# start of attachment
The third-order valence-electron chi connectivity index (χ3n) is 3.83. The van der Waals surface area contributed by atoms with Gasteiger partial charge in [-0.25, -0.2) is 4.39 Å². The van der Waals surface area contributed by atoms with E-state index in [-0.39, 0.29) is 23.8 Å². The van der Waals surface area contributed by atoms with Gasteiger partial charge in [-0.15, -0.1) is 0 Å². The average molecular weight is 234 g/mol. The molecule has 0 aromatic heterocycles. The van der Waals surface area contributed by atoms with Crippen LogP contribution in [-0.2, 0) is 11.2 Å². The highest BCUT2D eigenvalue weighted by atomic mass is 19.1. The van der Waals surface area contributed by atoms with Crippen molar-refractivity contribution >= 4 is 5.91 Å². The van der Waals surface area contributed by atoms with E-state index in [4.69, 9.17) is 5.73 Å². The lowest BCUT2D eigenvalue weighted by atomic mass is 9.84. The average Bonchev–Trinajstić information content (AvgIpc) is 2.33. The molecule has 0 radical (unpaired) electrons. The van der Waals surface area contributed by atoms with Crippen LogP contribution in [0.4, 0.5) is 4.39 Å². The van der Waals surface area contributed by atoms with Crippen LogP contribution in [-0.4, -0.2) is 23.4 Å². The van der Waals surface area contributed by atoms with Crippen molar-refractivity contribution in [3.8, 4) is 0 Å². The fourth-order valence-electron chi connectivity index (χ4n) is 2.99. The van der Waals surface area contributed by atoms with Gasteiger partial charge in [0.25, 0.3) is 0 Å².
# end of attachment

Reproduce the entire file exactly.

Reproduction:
The third-order valence-electron chi connectivity index (χ3n) is 3.83. The van der Waals surface area contributed by atoms with Gasteiger partial charge in [-0.25, -0.2) is 4.39 Å². The van der Waals surface area contributed by atoms with E-state index in [-0.39, 0.29) is 23.8 Å². The van der Waals surface area contributed by atoms with Gasteiger partial charge in [-0.15, -0.1) is 0 Å². The average molecular weight is 234 g/mol. The molecule has 0 aromatic heterocycles. The van der Waals surface area contributed by atoms with Crippen LogP contribution in [-0.2, 0) is 11.2 Å². The highest BCUT2D eigenvalue weighted by atomic mass is 19.1. The van der Waals surface area contributed by atoms with Crippen molar-refractivity contribution >= 4 is 5.91 Å². The van der Waals surface area contributed by atoms with E-state index in [4.69, 9.17) is 5.73 Å². The lowest BCUT2D eigenvalue weighted by atomic mass is 9.84. The average Bonchev–Trinajstić information content (AvgIpc) is 2.33. The molecule has 0 radical (unpaired) electrons. The van der Waals surface area contributed by atoms with Crippen LogP contribution in [0.4, 0.5) is 4.39 Å². The van der Waals surface area contributed by atoms with Crippen LogP contribution in [-0.4, -0.2) is 23.4 Å². The van der Waals surface area contributed by atoms with Crippen molar-refractivity contribution in [3.8, 4) is 0 Å². The fourth-order valence-electron chi connectivity index (χ4n) is 2.99. The van der Waals surface area contributed by atoms with Gasteiger partial charge in [0.25, 0.3) is 0 Å².